A study of large animals from 2021 revealed something interesting about yawning: Vertebrates with larger brains and more neurons tend to yawn longer.
Researchers collected data on 1,291 different yawns from zoo visits and online videos, including 55 species of mammals and 46 species of birds. They found “strong correlations” between the length of an animal’s yawn and its brain size.
“We went to several zoos with a camera and waited near the enclosure for the animals to yawn,” anthropologist Jorg Massen of the University of Utrecht in the Netherlands said in a statement in 2021. “That was very long.”
The research could fill some gaps in our knowledge about yawning – including why it happens in the first place, and why animals such as mammals don’t need to worry about yawning at all.
“Although the pattern of yawning is stable, its timing evolved with brain growth and neuron numbers,” the researchers wrote in their paper.
Moreover, this function appears to be conserved across animal species, so that it evolved from the common ancestor of birds and mammals and possibly beyond.”
The study was designed to test a hypothesis proposed in 2007 by one of the researchers who conducted the study: that yawning is an important way to cool down the brain. Therefore, it follows that larger brains need to yawn longer to properly cool down.
This would seem to be supported by this data, which also shows that mammals yawn longer than birds. Birds have a higher core temperature than mammals, which means a greater temperature difference with the surrounding air, which means that a short yawn is enough to draw in some cooler air.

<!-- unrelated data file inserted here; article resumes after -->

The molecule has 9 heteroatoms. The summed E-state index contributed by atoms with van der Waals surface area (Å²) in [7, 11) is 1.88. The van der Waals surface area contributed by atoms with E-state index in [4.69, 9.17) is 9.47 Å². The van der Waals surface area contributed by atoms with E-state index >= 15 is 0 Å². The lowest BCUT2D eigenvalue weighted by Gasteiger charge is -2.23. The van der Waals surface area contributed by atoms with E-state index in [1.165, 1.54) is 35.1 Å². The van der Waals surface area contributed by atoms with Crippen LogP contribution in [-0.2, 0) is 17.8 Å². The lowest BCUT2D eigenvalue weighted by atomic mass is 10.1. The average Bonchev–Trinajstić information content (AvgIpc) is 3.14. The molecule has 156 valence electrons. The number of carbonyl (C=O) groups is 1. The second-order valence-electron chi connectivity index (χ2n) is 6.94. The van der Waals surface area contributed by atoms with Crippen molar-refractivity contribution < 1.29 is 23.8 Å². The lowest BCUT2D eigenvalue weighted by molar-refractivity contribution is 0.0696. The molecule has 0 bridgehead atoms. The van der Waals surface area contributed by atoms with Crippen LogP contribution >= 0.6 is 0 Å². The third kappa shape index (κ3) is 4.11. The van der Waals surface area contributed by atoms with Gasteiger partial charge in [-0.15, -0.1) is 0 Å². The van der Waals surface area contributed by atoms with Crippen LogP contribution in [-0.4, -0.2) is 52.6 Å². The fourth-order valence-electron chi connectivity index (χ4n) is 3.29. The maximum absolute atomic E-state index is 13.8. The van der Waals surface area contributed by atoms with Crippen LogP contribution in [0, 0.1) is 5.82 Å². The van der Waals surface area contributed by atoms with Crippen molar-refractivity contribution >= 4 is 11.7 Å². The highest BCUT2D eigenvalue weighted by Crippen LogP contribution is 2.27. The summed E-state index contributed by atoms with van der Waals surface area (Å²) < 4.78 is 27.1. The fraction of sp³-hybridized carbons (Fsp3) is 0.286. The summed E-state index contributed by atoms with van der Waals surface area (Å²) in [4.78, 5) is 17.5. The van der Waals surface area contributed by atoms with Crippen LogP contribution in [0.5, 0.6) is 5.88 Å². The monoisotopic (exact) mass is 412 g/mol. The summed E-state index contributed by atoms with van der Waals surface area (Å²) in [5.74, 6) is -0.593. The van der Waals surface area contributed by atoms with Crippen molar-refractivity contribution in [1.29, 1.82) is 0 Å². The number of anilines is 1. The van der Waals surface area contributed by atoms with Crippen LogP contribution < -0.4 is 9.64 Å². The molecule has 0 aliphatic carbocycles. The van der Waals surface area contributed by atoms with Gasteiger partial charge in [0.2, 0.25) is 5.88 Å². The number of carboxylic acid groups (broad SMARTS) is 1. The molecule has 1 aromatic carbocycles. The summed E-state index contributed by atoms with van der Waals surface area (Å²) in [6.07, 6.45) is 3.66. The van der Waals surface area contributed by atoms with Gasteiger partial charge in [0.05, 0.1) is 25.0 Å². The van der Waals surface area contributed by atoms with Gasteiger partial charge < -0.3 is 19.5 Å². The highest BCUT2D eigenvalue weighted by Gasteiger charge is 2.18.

Similar results were reached in a 2016 human study, although in this case, only 205 yawns and 24 species were tested. It found that the shortest yawns (0.8 seconds) came from mice, and the longest yawns (6.5 seconds) from humans.
“By inhaling cold air at the same time as stretching the muscles around the oral cavity, yawning increases the flow of cold blood to the brain, and thus has a thermoregulatory function,” said Andrew Gallup of the University of the State of New York ( SUNY).
The researchers do not make any link to intelligence, brain size and the number of neurons it carries; and there is no mention of the repetition of yawning. For example, we humans tend to yawn between 5-10 times a day.
It’s contagious, too, as you’ve noticed. One theory of this is that it serves a social purpose, bringing the group into a similar mindset and perhaps helping to coordinate sleeping patterns. (More research will be needed to figure that one out, though.)
A biologist named Margarita Hartlieb, from the University of Vienna, Austria, said: “Finding videos of many animals yawning requires a lot of patience, and this yawning keeps me from getting sick.”
Although there is a lot of research to test the reasons why we yawn at all, the authors of the study found that “these findings provide additional support for the different predictions that come from the brain freeze theory.”
This study was published in Communications Biology.
A version of this article was originally published in May 2021.